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Congress passed a $1.1 trillion spending bill Thursday that includes full funding for the Chesapeake Bay Program, which President Donald Trump had targeted for elimination.

Trump still needs to sign the bill that would keep the government running through September.

Trump's budget proposal — which had included a $52.3 billion increase in defense spending — called for cutting the Environmental Protection Agency's funding by more than 30 percent, including the complete elimination of the Chesapeake Bay Program.

The EPA provides about $73 million annually to the project, which encompasses efforts of six states — including Pennsylvania — and Washington, D.C., for coordinating science, research and modeling of bay cleanup efforts, in addition to grants to state and local governments for reducing pollution.

The agreement between the states was first put into place in 1983 under President Ronald Reagan, according to the Chesapeake Bay Foundation.

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The Chesapeake Bay Foundation, a conservation organization with the sole purpose of saving the bay, gave journalists from southern Pennsylvania a first-hand look at the bay from their workboat the Snow Goose. Wochit

William C. Baker, president of the foundation, lauded lawmakers who fought to keep funding for the program, which has helped steadily improve the health of the bay.

“While much remains to be done, the federal-state partnership is now making real progress after decades of fits and starts," Baker said in a statement. "The dead zone is getting smaller, female crab numbers are up, and we have seen record levels of bay grasses in each of the last four years."

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Negotiators on the bill dropped Trump’s demands for a down payment on his oft-promised wall along the U.S.-Mexico border, but his signature bought just five months of funding stability while lawmakers argue over the wall and over Trump’s demands for a huge military buildup matched by cuts to popular domestic programs and foreign aid accounts.

The House passed the measure Wednesday on a big bipartisan vote, though 103 of the chamber’s conservative Republicans opposed the bill. Rep. Scott Perry, R-Dillsburg, was one of them.

Sen. Pat Toomey, of Pennsylvania, was one of 18 Republican senators to vote against the bill Thursday. All Democrats voted in favor of it.

Toomey issued a statement saying he voted against the bill because it "fails to rein in excessive government spending and neglects to tackle out-of-control regulatory agencies."

“This funding bill is the result of a broken process," Toomey said in the statement. "The Senate was forced today to pass one giant, trillion-dollar bill on the eve of funding expiration because our Democrat colleagues refused to allow us to even consider individual appropriation bills last year — even though those bills had been successfully voted out of committee with wide bipartisan support."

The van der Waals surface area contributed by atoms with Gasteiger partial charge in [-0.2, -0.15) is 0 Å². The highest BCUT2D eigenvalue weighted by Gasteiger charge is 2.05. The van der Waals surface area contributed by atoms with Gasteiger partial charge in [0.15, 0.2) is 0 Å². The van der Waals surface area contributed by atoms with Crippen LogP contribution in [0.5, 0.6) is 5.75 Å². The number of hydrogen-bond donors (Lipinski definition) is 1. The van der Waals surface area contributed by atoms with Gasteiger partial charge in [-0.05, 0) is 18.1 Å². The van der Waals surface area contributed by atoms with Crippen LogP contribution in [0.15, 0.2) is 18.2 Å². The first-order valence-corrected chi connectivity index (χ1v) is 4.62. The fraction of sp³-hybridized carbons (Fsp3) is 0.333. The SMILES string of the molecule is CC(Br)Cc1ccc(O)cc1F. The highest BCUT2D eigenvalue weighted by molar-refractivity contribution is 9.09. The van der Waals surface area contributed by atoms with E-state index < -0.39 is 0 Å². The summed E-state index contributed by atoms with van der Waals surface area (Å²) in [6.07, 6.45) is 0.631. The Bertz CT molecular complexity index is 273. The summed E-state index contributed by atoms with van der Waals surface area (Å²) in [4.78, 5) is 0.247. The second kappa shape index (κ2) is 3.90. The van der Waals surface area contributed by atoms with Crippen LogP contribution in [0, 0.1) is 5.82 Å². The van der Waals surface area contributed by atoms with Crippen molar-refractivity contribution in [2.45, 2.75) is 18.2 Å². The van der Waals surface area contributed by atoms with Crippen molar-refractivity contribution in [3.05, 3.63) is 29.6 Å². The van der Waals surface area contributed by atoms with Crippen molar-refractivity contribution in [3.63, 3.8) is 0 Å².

The White House and its GOP allies praised $15 billion in additional Pentagon spending obtained by Trump and $1.5 billion in emergency border security funds, but they were denied funding to begin construction work on the border wall.

“After years of an administration that failed to get serious on border security, this bill provides the largest border-security funding increase in a decade,” said Senate Majority Leader Mitch McConnell, R-Ky., a key negotiator.

And Democrats and the pragmatic Republicans who negotiated the bill successfully defended other accounts targeted by Trump, such as foreign aid, the Environmental Protection Agency, support for the arts and economic development grants, among others.

The sweeping, 1,665-page bill also increases spending for NASA, medical research, and the FBI and other federal law enforcement agencies.

Democrats praised the measure as an example of bipartisan cooperation in the handling of the 12 annual appropriations bills that fund the federal government. It reflects bipartisan culture among congressional appropriators, who long ago sorted out many of the spending fights Trump wants to renew this summer — over foreign aid, funding for the arts, Amtrak subsidies, grants to state and local governments, and development agencies such as the Appalachian Regional Commission.

“On a bipartisan basis, we rejected President Trump’s ill-considered proposal to slash domestic programs by $15 billion, including deep cuts for NIH and low-income energy assistance. Instead, this bill includes a $2 billion increase for the National Institutes of Health,” said a top Democratic negotiator, Sen. Pat Leahy of Vermont, who called the bill “a good deal for the American people.”

Trump took to Twitter earlier this week  to complain about the bipartisan process that produced the measure but changed course to crow about additional spending for the military and border security. The White House has said he’ll sign the bill.

One of Trump’s tweets advocated for a “good shutdown” this fall to fix the “mess” that produced the bill, though he appeared at the White House just hours later to boast that it was a big win for him.

— Staff reporter David Weissman and The Associated Press contributed to this report.

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